My Own Private Impresario
By Ashley Parker Owens, Bluegrass Writers Studio
We’ve all seen it, from negative reviews on Amazon by consumers who haven’t read the book to blogs suggesting that JK Rowling should stop writing so others will have a chance to publish. Why do some writers think they can get ahead by tearing other authors down? It doesn’t work that way, at least not in my experience.
At Bluegrass Writers Studio, I am fortunate to be part of a network. The program and classes have helped me fine-tune my story ideas and made me a better writer. I have made it my mission to help my network whenever I can. It might be promoting a peer’s book or publishing their short story in a KYstory.net anthology. I’ve written reviews, and always offered a ‘like’ on Facebook for any new book notices. I promote my network any way I can, and when I lift up my network, it elevates my status as well. We should all build each other up and celebrate our successes.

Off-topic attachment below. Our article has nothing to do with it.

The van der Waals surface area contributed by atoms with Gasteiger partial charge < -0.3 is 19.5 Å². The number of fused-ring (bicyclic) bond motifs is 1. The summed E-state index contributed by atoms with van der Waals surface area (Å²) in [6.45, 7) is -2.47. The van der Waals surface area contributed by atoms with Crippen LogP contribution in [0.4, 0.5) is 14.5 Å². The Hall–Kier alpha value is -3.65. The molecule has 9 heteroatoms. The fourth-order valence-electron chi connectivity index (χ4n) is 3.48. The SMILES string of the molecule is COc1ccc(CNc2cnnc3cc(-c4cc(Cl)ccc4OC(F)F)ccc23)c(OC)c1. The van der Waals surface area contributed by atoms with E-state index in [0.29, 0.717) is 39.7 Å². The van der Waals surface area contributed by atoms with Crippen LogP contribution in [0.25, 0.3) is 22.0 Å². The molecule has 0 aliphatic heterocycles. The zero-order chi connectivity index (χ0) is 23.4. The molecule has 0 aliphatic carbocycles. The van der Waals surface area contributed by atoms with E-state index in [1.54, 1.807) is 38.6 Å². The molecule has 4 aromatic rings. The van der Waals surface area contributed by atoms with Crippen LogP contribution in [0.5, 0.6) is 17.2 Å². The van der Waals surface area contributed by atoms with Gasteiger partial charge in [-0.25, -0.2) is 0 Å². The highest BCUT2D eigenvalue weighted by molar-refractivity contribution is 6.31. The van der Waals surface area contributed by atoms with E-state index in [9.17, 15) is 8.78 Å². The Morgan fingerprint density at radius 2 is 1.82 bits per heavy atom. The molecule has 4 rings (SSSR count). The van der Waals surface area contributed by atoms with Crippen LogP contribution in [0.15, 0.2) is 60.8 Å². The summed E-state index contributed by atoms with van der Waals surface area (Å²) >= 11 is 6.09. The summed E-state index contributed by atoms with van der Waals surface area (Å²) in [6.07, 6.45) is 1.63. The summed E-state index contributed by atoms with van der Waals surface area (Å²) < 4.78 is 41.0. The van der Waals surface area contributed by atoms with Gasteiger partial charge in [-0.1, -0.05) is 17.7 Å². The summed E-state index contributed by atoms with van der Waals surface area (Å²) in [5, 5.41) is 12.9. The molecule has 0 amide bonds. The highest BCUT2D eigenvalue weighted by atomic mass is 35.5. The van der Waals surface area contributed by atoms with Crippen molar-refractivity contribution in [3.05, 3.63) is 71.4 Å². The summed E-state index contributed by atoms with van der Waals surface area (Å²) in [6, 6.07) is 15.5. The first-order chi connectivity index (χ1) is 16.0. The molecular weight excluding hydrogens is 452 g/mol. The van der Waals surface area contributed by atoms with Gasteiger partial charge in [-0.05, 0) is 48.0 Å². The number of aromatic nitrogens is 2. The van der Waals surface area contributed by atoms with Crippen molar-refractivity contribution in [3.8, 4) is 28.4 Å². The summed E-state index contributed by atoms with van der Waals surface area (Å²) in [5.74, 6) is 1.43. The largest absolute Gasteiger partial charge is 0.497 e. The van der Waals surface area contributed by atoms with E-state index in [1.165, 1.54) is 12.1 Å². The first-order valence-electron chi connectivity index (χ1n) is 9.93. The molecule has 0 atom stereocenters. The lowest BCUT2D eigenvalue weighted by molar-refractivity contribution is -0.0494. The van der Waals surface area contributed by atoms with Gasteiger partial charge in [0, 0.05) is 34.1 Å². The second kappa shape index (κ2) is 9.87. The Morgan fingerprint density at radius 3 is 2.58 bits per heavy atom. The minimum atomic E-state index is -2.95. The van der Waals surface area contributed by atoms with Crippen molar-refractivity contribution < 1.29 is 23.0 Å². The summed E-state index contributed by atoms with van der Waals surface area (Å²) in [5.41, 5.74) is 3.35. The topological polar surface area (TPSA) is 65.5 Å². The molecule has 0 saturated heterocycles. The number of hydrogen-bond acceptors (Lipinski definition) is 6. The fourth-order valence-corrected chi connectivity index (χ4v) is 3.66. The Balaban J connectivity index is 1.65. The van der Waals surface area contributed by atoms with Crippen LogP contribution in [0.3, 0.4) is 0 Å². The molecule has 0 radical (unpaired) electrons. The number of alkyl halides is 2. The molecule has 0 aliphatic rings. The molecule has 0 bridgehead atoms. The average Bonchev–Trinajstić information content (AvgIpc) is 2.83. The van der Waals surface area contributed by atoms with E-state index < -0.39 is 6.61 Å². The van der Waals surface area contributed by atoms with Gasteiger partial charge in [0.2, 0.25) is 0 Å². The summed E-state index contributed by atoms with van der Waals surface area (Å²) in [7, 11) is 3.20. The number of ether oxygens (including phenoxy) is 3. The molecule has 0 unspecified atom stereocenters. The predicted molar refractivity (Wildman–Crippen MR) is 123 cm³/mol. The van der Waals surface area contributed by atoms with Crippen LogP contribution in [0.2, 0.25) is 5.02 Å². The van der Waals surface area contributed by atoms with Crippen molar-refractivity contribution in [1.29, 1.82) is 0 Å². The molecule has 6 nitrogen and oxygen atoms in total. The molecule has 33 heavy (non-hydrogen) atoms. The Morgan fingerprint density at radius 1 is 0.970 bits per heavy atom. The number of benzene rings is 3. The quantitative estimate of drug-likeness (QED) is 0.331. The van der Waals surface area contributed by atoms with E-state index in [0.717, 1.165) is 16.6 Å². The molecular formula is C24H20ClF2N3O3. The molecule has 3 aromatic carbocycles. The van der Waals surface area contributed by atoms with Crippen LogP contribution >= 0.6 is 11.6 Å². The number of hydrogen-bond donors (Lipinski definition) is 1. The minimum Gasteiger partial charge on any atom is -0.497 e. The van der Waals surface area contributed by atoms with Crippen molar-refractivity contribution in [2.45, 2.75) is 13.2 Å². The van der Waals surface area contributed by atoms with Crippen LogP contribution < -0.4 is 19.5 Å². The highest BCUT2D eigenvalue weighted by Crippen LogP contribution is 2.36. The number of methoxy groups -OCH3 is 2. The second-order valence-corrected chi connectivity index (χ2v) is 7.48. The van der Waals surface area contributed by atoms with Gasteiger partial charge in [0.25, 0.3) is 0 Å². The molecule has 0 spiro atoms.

In the larger web of authors, competition is common and encouragement can be rare. But we can all publish if we want to, because the publishing industry has changed over the last few years. After exhausting the traditional publishing route, we can self-publish if we have the drive and determination to do so.
Self-publishing is its own avenue, and it requires skilled, dedicated publishers. The development process requires just as much writing time, editing, proofreading, formatting and design, self-promotion, and marketing as traditional authorship and publishing. Plus, it has a stigma to overcome.
I’ve been lucky at Bluegrass Writers Studio. While most of my fellow participants will publish traditionally, my professors acknowledge that some may want to take another path. For that I am grateful – my MFA will truly be mine, different from anyone else’s.
Published on March 19, 2014